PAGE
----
People Prefer to Be Kind than Honest

The first common reason is that most people try to be kind to you and therefore are not completely honest about what they think. They do this because they see that you’re putting effort, time, and money into something and simply don’t want to risk hurting you by giving feedback that might be uncomfortable.




Två händer krokar lillfingrar med varandra.

Everyone Likes Positive Feedback

The second common reason is that we ourselves feel good hearing positive feedback. Nothing strange about that. It’s natural that we want to hear that we are on the right track. Unfortunately, this has the consequence that we might fall into seeking compliments instead of finding valuable information where there is a risk that something uncomfortable might come up. The leading questions in the introduction are examples of this. But compliments and cheerful encouragement rarely improve our idea.

How to Ask Open-Ended Questions

So how do you get people to say what they really think? It naturally varies depending on what idea you want to test and how far you’ve come, but in the example below, you get some tips that can help you along the way. In the example, we assume an idea for a digital service that we believe will replace a troublesome moment/problem for the customers. First, you need to confirm that there is a need among the customers.


Reveal as Little as Possible About Your Intended Solution at the Beginning of the Meeting

The moment you start talking about the idea, the risk increases that they won’t really say what they think. Before that, you want to dig into how they currently handle things without influencing them in any direction.


Ask Questions About How Customers Currently Handle Things to Understand the Need

The basic rule is to talk less and listen more! Pose open-ended questions and follow-up questions. For example: What problems do they encounter? When did it last happen? How do they currently solve the problem? Why do they do it that way? How much time do they spend solving the problem? What other methods have they tried? How challenging do they find the problem? Have they talked to others about how they handle/solve the problem? The key is to really delve into the questions so you get good information about the customer’s need for the solution.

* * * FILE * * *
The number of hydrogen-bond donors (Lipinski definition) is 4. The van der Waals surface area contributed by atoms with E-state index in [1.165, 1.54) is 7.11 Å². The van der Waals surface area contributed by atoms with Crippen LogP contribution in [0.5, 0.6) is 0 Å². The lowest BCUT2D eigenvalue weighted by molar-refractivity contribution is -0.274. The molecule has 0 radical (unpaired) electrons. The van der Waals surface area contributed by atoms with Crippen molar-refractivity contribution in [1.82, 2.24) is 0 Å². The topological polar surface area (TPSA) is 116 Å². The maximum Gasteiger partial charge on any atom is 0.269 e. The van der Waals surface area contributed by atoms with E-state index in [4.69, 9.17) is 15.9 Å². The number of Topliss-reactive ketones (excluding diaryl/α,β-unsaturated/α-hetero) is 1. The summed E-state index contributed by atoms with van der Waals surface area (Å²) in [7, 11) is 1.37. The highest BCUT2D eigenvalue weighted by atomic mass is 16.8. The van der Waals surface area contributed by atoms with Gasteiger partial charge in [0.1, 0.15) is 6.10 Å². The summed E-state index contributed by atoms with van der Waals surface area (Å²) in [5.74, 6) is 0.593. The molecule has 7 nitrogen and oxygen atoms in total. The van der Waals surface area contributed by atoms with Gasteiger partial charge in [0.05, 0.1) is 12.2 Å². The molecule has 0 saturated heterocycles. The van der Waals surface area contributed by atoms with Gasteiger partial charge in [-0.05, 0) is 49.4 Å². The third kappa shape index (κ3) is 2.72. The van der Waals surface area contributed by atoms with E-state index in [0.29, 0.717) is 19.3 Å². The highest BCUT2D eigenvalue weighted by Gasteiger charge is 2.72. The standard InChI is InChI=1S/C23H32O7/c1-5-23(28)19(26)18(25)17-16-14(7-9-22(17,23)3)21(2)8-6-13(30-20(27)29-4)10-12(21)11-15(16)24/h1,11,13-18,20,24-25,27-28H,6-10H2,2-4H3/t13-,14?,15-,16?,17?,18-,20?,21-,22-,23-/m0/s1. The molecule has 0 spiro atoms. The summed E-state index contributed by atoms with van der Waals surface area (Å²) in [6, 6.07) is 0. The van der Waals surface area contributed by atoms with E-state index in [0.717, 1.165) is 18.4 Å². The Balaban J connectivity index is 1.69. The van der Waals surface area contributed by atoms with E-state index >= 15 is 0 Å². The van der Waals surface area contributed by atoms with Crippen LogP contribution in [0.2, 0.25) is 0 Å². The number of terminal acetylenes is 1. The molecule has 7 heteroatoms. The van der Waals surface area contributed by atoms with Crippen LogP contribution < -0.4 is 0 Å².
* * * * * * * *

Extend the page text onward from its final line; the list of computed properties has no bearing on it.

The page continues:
Learn to Love Bad News

The biggest reason we don’t ask important questions is that we’re afraid to hear the answer. Sure, it’s tough if it turns out that we’ve spent time, energy, and money on the wrong thing. But remember – it’s more important to find out early so we have a chance to make changes if needed. That’s how we create something great that customers will love! Always include a question that you’re a little afraid to ask.

We Assist You In Testing Your Idea

So, what’s the ultimate way to check if someone is telling the truth when they say your idea is good? Ask them to sign up for the service or pre-order the product. Then, they will undoubtedly reveal what they really think – because everyone stops lying when you ask them for money.

If you want help figuring out what’s crucial for your idea to move forward, book a meeting with a business developer at Science Park, and we’ll assist you!




Två startupentreprenörer sitter och jobbar på sin MVP. Bakom dem är en ljusblå neonskylt.

Bring Your Idea to Life With the MVP Model

The MVP model (Minimum Viable Product) is about quickly launching and testing a basic version of your product or service before it’s fully developed. When you develop and test an MVP, you get valuable early-stage feedback on what works well and what needs improvement. Testing your idea early allows you to iterate and make the right adjustments without taking significant steps backward in development.

If your idea is perfect the first time you launch it, you’ve probably spent too much time on it.

Just Go For It!